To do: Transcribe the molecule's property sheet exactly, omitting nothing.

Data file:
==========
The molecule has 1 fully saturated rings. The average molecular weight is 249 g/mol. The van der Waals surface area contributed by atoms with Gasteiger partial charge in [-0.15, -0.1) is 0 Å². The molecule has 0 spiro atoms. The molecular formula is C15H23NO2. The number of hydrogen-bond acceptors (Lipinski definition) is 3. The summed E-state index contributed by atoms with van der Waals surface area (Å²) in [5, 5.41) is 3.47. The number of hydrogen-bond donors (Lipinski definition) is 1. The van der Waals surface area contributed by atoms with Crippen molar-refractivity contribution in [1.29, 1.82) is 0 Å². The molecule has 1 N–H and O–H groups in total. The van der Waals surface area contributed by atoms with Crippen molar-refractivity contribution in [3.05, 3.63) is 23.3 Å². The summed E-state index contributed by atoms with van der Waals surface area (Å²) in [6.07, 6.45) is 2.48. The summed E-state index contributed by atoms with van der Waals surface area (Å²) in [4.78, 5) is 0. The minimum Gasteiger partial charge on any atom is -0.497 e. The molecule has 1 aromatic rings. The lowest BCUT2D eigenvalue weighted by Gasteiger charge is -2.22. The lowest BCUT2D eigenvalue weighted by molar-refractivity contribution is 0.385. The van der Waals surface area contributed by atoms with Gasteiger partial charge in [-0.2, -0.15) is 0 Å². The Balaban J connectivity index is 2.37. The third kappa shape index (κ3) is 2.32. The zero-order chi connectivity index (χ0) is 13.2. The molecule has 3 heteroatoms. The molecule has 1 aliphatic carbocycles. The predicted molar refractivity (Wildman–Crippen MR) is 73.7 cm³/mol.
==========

The molecule has 1 fully saturated rings. The average molecular weight is 249 g/mol. The van der Waals surface area contributed by atoms with Gasteiger partial charge in [-0.15, -0.1) is 0 Å². The molecule has 0 spiro atoms. The molecular formula is C15H23NO2. The number of hydrogen-bond acceptors (Lipinski definition) is 3. The summed E-state index contributed by atoms with van der Waals surface area (Å²) in [5, 5.41) is 3.47. The number of hydrogen-bond donors (Lipinski definition) is 1. The van der Waals surface area contributed by atoms with Crippen molar-refractivity contribution in [1.29, 1.82) is 0 Å². The molecule has 1 N–H and O–H groups in total. The van der Waals surface area contributed by atoms with Crippen molar-refractivity contribution in [3.05, 3.63) is 23.3 Å². The summed E-state index contributed by atoms with van der Waals surface area (Å²) in [6.07, 6.45) is 2.48. The summed E-state index contributed by atoms with van der Waals surface area (Å²) in [4.78, 5) is 0. The minimum Gasteiger partial charge on any atom is -0.497 e. The molecule has 1 aromatic rings. The lowest BCUT2D eigenvalue weighted by Gasteiger charge is -2.22. The lowest BCUT2D eigenvalue weighted by molar-refractivity contribution is 0.385. The van der Waals surface area contributed by atoms with Gasteiger partial charge in [-0.2, -0.15) is 0 Å². The Balaban J connectivity index is 2.37. The third kappa shape index (κ3) is 2.32. The zero-order chi connectivity index (χ0) is 13.2. The molecule has 3 heteroatoms. The molecule has 1 aliphatic carbocycles. The predicted molar refractivity (Wildman–Crippen MR) is 73.7 cm³/mol.